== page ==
Thursday, January 23, 2014
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#Riccing with The News-Herald
Wednesday, January 8, 2014
Motormouths need to listen
There had to be a name for it. I knew it was far too common of a phenomenon not to have been marked as an issue and addressed.
Conversational narcissism is typified by an extreme self-focusing in a conversation, to the exclusion of appropriate concerns for the other, according to Communication Monographs, a quarterly peer-reviewed academic journal covering research on human communication.
What prompted me to write this column is my unabashed incredulity when confronting a person guilty of self-yakkity-yak ad nauseum.
I never fail to be stymied when finding myself relegated to the status of an info repository rather than a contributing entity within a conversation (i.e. exchange of ideas — emphasis on “exchange”).
When constantly “talked over” or tossed a quick, disinterested “uh-huh” after adding a verbal tidbit or two — only to be followed by more yada ... yada ... yada by the relentless rambler, I figure he or she just doesn’t get it.
Thus, my intense interest and cause for research on the subject. Basically, it bugs me and it’s just not polite.
What makes these yo-gabba-gabbers think their thoughts, opinions and life events entitle them to a talkathon rather than extending the courtesy of a two-way street?
For goodness sake, it’s quite likely the other person has something interesting to interject. Wouldya believe it?
Thankfully, the Internet poured forth reams of insight on the subject that points to the fact that this is, indeed, an occurrence many deal with. Perhaps shedding some light on the topic will stir up some self-realization among the convo-hoggers — or not. One can only hope.
It’s my bet that those afflicted with verbal diarrhea won’t even recognize their awful ailment. But then again, it may spark a bit of soul searching and hopefully persuade these too often open-mouthed offenders to shut up and listen once in awhile.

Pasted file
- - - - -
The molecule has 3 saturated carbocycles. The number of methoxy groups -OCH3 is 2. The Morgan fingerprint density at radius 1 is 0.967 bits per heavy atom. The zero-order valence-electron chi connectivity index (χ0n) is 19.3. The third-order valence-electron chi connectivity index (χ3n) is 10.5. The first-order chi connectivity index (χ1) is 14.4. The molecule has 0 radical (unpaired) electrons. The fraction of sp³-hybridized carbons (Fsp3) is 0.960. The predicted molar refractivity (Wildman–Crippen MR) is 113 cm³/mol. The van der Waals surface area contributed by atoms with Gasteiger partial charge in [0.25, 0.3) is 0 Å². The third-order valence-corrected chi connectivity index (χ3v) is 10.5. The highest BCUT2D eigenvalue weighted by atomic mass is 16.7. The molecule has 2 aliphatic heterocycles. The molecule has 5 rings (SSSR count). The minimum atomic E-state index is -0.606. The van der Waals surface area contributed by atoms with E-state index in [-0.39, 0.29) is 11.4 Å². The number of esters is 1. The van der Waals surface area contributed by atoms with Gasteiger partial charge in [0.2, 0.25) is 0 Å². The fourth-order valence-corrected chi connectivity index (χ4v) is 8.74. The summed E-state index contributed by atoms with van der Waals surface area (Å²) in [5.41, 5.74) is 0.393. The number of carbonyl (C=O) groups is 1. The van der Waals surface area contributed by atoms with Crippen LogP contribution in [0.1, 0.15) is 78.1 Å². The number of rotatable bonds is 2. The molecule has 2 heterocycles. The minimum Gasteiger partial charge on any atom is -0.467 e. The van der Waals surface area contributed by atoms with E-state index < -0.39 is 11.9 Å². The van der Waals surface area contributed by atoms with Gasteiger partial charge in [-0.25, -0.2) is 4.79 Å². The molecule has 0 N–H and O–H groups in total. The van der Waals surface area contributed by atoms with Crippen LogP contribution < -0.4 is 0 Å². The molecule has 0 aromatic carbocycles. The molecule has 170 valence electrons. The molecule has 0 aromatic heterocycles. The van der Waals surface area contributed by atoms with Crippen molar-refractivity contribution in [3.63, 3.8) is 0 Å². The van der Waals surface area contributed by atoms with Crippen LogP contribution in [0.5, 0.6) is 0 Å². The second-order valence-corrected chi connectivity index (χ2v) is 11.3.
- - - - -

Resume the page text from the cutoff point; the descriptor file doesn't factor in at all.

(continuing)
So what is it? What’s in the mix of creating such a trait?
In his book “Pursuit of Attention” sociology professor Charles Derber writes “During a conversation, each person makes initiatives. These initiatives can either be attention-giving or attention-getting. Conversational narcissists concentrate more on the latter because they are focused on gratifying their own needs …
“A good conversation is an interesting thing … It’s like a song where the rhythm is paramount, and each person in the group must contribute to keeping that rhythm going. One person who keeps on playing a sour note can throw the whole thing off.”
With that, I offer you some do’s and don’ts from “How to Deal With Someone Who Always Talks About Themselves” by eHow contributor Baptist Johnson:
DO understand the meaning of the term narcissist. Narcissistic does not necessarily mean selfish or arrogant. A narcissist simply views the world and others in relation to himself. Everything is measured by the standard “How does this affect me?” Because of this, narcissists spend a lot of time talking about themselves.
DO change the conversation to neutral topics. This can be difficult because a narcissist will always try to find a way to steer the conversation back to himself. Make it obvious that your interest lies in a generic topic, like the weather. A narcissist will likely discuss the weather, even if only to attempt to impress you.
DO introduce topics of interest in the form of open-ended questions. For instance, don’t ask did you see the game last night? Instead, ask something along the lines of “What do you think of basketball? I heard the game last night was amazing.” This method of questioning gives the narcissist the chance to talk about his views on basketball, while you get to insert your own comments as well.
DO avoid the narcissistic person if all else fails. Keep in mind that, more likely than not, you will not change the narcissist in your life. His perception of everything is personal because he can’t detach himself from his surroundings. He perceives a dissenting opinion as a personal attack. He may even view therapy or counseling as bullying and disapproval.
DON’T take offensive comments personally. More likely than not, the narcissist did not intent to insult you. Again, a narcissistic person is unable to put herself in others’ shoes. Her comments are meant to boost her own self-worth, not hurt feelings.
DON’T try to argue or reason with a narcissist. Explaining to a narcissist that she is a narcissist is a lost cause. To understand the basis of your argument, she must see herself from your point of view, which is an impossible task for a narcissist.
DON’T allow a narcissistic person to go on long rants about herself. She may interpret silence from you as genuine interest. In the mind of a narcissist, why wouldn’t you want to hear about her day at the mall?
Bonchak is a Staff Writer for The News-Herald.
Labels: Conversational Narcissism